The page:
"The oldest and strongest emotion of mankind is fear, and the oldest and strongest kind of fear is fear of the unknown."—H. P. Lovecraft
Never have such episodes of dread haunted me before, as the horrible dreams of the hearse from the chthonic hell.
Its unforgettable guise reflects the horripilation of the infaust clamor of the wailing of the stentorian voices.
Its shrieking wheels rotate centrifugally and grind the solitary patch of road that leads, to the interminable gates of the infandous infinity.
The anonymous town by the river that I will expound bears no important relevance, except that you will know it as an insignificant town in the Midwest of America called Rock Island.
Hence, what is of extreme importance is the devious man that collects the countless souls of the dead readily.
If you inquire of the nature of this story, then let me introduce you to Mr. Jeremiah Baines.
He is no ordinary man to be dismissed so lightly, as an august man of foolish propriety.
He is an unscrupulous man, but there is one thing that you must be apprised, his subtle fondness for death that has not eluded his keen attention.
Perhaps it is nothing more than a fanciful predilection, or an indefinite obsession boarding on acute madness.
There is one thing of my admission that you might think very peculiar, and that is the wicked affinity toward his daunting hearse.
There is a pending secret about this uncommon hearse, but this mystery I mention is for you to unravel eventually.
The familiar consuetude of persuasion is such a powerful and magnificent influence imposed willingly, upon the susceptible minds of the dreadful belief of a preternatural occurrence enveloping.
It is frightening to imagine within the depth of the human soul that evil could exist so visibly and intrepidly, among the careless fools who think unwittingly.
There is an invaluable truth about death that we ignore unreasonably, and that is the day of reckoning has no governed limitations or boundaries. When it arrives, it does with a Machiavellian imposture and delight as seen.
I will not propound that you befriend or entreat mercy from this duplicitous fiend—for the fiend has no compassion, and is insouciant in nature.
Verily, all that is pertinent to the flagitious fiend in the end are the insurmountable souls that are therewith possessed and accounted.
If you are, the unfortunate one selected, then know that the fiend will not be tarrying in his endeavor, when you see the hearse approaching near. It is more than a mere token of deception—it is a clear omen for an imminent death.
This chilling story began upon one imperturbable day of October, when an unknown stranger moved into Rock Island.
His name was Mr. Jeremiah Baines as I aforementioned.
The year was 1900, and the people of the town were disappearing gradually and mysteriously.
No one knew the unpredictable circumstances involving the unusual disappearances.
Supposititious hearsay began to manifest throughout Rock Island forthwith, and stir the residents in a profound trepidation.
The local authorities had failed to acknowledge any constant involvement of criminal activity seen, and proclaimed that the scant evidence provided was not sufficient to determine the veritable origin of the multiple disappearances reported.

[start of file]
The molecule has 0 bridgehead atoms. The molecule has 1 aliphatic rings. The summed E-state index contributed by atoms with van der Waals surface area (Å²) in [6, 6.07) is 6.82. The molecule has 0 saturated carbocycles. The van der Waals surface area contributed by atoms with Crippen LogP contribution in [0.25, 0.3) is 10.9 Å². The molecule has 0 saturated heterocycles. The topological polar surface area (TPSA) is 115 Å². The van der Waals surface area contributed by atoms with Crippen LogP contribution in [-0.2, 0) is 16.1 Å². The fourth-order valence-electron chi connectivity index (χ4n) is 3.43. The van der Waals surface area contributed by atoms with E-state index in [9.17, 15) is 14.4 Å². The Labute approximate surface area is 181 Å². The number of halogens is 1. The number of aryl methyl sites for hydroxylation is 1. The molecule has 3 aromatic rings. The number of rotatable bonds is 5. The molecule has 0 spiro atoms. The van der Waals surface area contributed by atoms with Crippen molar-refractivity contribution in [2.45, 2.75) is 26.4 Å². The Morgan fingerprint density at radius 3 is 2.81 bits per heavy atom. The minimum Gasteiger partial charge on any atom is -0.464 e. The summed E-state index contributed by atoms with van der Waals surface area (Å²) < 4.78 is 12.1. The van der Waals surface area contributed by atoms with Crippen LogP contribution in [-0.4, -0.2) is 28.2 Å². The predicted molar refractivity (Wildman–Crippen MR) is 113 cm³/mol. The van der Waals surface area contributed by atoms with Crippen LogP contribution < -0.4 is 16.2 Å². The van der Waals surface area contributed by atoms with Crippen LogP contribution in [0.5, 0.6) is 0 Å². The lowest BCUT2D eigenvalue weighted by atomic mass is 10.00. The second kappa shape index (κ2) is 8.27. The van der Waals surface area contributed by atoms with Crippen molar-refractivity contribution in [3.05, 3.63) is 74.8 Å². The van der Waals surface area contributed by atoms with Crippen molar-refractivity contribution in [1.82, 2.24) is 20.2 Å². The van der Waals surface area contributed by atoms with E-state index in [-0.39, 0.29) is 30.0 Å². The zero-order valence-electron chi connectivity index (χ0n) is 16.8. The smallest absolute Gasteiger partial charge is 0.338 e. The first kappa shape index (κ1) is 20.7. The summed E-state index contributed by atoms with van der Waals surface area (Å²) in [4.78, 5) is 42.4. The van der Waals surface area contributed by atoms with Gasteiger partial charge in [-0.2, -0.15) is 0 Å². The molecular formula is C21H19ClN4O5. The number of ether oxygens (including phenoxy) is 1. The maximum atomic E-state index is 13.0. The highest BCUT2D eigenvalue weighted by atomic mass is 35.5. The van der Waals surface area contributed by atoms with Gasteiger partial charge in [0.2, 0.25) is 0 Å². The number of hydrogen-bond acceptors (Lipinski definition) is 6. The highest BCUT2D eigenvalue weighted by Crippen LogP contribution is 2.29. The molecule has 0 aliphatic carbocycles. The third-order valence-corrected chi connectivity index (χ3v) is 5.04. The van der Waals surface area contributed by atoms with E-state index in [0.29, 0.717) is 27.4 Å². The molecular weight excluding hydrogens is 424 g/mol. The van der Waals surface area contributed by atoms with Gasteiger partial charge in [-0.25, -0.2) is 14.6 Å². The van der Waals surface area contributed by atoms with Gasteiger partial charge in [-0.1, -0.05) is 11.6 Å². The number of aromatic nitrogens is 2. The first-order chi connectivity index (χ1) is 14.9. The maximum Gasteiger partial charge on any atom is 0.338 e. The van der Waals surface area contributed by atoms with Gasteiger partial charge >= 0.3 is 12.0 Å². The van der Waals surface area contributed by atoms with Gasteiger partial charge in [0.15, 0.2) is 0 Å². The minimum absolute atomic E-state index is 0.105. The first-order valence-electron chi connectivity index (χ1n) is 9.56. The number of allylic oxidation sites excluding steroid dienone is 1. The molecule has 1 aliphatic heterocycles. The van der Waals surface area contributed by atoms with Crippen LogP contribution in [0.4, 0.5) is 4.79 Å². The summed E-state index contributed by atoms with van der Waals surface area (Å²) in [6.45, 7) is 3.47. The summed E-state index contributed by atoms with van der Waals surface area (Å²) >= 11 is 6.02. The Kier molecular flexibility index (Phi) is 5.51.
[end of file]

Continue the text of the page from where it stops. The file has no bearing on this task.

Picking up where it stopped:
The newspapers and media though restricted in resources had followed every lead attentively, but they too were unsuccessful in disclosing any crucial clues that could resolve the mystery.
There were false accusations and sightings made, yet none were accurate or reliable.
Weeks and months had passed noticeably, until the disappearances were considered normal occurrences of the town.
One person out of the week would go missing, then another and another. The cycle would repeat itself, with such ghastliness.
The only viable allusion behind the disappearances, was a telephone call made by family members, who had reported the persons missing afterward.
The mayor of Rock Island, Mr. Melvin Beauregard had promised that the disappearances would be solved soon.
However, the bizarre disappearances had continued, and there was a new disappearance, and the person who disappeared was someone I knew quite well, my beloved sister Lizzy.
I do not know with total certainty, the hour she disappeared. All that I can remember is the day.
It was a Monday, but it would be no ordinary Monday it seemed.
She was in her room, when she came down the stairs of our home.
Her room was located upstairs, as was mine.
Lizzy was always mischievous and playful in her nature and seldom did she reflect the serious side I demonstrated.
I on the contrary was diffident and sheltered, ever since my childhood.
I was a child who had suffered and had grown up ostracized by society.
Sadly, my parents were both dead, and since I was older, I was forced to be the lone guardian of my dearest sister. Her tutelage would be appointed to my solicitude.
The only recollection that was recognizable was a cautious dark horse-drawn carriage that appeared to be a hearse passing through the street outside at every procession.
At the time, I did not conclude any nexus of the hearse to the disappearance of Lizzy.
When she did not return, I immediately made the assumption that something wrong had happened.
And I would be correct in my presupposition and immense preoccupation.
Lizzy did not return and worse, I presumed that she had disappeared, like the others. I searched for her, from street to street, and from house to house that was in the vicinity.
She was nowhere to be found, and desperation had overcome me.
When I reported her disappearance, the police had told me that there was nothing they could do.
I was feckless to achieve any meaningful cooperation of the authorities. All they offered was tentative help and had expressed their regret.